Gases are mostly carried under pressure to reduce their volume, and hence to save space in transport and storage.
This pressure itself creates a danger if it is released suddenly. Pressure never dissipates, unlike heat, which is transferred to or from the surroundings until a uniform temperature prevails.
If a cylinder valve gets knocked off, the escaping gas is concentrated into a powerful jet which makes the cylinder take off like a rocket, and do dire damage.
Most gases are heavier than air. They can cause suffocation if they displace or dilute air in confined spaces.
Applying pressure to gases will reduce their volume, but if they turn to liquid under pressure, the volume is reduced much further, several hundred times. Some gases liquefy under pressure at normal temperatures, e.g. the liquefied petroleum gases, chlorine, ammonia. But some, the permanent gases, will only liquefy if they are also refrigerated down to very low (critical) temperatures, e.g.. As low as - 269° C for liquid helium.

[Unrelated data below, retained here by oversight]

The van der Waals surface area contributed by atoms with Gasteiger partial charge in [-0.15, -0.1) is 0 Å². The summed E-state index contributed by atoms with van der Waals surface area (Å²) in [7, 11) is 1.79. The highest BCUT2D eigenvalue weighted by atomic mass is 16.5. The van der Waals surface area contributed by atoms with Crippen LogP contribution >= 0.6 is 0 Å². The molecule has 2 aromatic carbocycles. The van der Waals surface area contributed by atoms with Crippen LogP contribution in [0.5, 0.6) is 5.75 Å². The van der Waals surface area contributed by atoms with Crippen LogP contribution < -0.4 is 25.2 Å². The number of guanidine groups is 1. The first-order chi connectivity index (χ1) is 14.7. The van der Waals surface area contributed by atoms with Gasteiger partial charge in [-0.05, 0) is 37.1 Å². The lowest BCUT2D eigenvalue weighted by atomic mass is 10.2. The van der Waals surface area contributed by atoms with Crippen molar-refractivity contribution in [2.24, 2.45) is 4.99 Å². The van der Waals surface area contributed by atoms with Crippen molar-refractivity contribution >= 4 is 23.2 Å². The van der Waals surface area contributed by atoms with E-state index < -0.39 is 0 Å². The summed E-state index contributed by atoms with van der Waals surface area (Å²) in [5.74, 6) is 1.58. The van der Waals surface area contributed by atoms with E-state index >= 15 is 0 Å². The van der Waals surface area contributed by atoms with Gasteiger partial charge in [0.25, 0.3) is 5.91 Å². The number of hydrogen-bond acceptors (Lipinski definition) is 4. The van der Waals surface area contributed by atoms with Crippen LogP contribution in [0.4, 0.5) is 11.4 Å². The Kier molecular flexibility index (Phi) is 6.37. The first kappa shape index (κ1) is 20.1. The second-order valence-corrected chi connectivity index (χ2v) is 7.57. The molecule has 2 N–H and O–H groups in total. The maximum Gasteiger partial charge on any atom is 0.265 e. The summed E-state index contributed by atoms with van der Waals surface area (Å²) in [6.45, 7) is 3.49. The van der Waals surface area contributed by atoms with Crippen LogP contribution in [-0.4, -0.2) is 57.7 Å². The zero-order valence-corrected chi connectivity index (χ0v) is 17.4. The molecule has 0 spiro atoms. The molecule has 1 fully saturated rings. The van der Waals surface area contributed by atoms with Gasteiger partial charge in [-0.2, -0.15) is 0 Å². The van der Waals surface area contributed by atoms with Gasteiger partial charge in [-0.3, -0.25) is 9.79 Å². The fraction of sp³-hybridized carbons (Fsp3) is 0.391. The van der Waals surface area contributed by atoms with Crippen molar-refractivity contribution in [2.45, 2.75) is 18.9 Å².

These include oxygen, nitrogen, hydrogen, helium, neon, and argon. Once liquefied, they have to be contained in special heavily-insulated containers to prevent them warming up. The extreme cold clearly creates a danger if cold metal, etc, is accidentally touched without protection. Also, an escape of very cold-gas creates a breathing danger, causing direct damage to the lungs, or to local oxygen starvation.
So far these have all been physical dangers. But gases also present chemical dangers, e.g. flammable gases such as butane, acetylene, and toxic gases such as chlorine, ammonia. The Class therefore has three Divisions:
| Class 2.1
| flammable gases
| Class 2.2
| non-flammable, non-toxic gases
| Class 2.3
| toxic gases